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Bloodsport: When Ruthless Dealmakers, Shrewd Ideologues, and Brawling Lawyers Toppled the Corporate Establishment by Robert Teitelman

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Chapter Eleven

MICHAEL MILKEN, SURPRISED BY SIN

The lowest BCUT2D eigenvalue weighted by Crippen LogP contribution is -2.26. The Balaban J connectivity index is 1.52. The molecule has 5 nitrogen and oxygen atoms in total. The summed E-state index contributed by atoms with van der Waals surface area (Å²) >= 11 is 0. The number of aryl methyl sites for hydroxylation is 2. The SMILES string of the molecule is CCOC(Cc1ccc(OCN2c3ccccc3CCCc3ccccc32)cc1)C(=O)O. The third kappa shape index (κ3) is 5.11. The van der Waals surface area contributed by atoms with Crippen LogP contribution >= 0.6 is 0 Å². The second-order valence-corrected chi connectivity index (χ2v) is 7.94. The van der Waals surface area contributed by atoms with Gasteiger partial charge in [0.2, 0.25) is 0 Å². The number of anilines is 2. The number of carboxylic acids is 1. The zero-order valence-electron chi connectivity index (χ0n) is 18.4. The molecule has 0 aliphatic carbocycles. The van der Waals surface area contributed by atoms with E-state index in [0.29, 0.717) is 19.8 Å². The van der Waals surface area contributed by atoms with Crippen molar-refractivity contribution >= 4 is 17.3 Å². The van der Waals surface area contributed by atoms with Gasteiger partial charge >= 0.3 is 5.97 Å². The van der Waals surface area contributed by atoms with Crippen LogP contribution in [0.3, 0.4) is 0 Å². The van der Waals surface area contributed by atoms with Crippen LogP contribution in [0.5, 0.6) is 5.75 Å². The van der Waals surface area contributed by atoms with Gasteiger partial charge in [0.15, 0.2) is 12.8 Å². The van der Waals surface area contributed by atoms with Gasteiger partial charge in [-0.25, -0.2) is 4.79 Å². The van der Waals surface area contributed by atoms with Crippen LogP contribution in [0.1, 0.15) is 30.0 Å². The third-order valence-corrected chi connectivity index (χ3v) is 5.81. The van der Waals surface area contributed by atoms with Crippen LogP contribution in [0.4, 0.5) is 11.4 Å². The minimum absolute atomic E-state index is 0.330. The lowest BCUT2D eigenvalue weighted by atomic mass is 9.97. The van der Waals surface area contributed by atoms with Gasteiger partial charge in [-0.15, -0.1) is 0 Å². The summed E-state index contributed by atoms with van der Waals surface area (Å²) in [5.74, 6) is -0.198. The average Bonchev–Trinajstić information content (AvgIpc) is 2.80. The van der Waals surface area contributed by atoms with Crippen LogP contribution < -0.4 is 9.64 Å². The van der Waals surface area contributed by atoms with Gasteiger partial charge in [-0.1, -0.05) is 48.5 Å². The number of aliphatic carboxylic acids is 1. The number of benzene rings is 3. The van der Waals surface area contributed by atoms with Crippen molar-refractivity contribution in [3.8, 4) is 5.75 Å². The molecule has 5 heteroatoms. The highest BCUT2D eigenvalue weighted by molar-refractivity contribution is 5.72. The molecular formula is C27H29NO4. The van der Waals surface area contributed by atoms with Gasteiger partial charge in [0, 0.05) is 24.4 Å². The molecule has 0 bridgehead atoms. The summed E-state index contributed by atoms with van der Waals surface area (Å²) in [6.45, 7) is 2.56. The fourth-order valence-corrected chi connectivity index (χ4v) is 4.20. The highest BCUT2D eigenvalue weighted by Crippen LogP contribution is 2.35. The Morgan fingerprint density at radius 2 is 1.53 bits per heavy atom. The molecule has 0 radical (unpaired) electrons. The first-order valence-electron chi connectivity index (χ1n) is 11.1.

THE POLITICAL SIGNIFICANCE of Michael Milken’s junk-bond insurrection was not obvious to the world outside Wilshire Boulevard, Beverly Hills, where his Drexel Burnham Lambert high-yield—that is, junk-bond—department operated, until he decided to take over M&A. That was in the mid-’80s. Throughout the ’70s and into the ’80s, Milken built his sales and trading operation with intense, monomaniacal energy and, for the most part, did it outside the public eye. Like Jensen, he saw no need for the press. If Rohatyn was a Name, Milken was still a Nobody. He was, to an extraordinary extent, a furtive creature of the markets, not a public figure. He was not a habitué at Elaine’s or 21 or the Regency for ...

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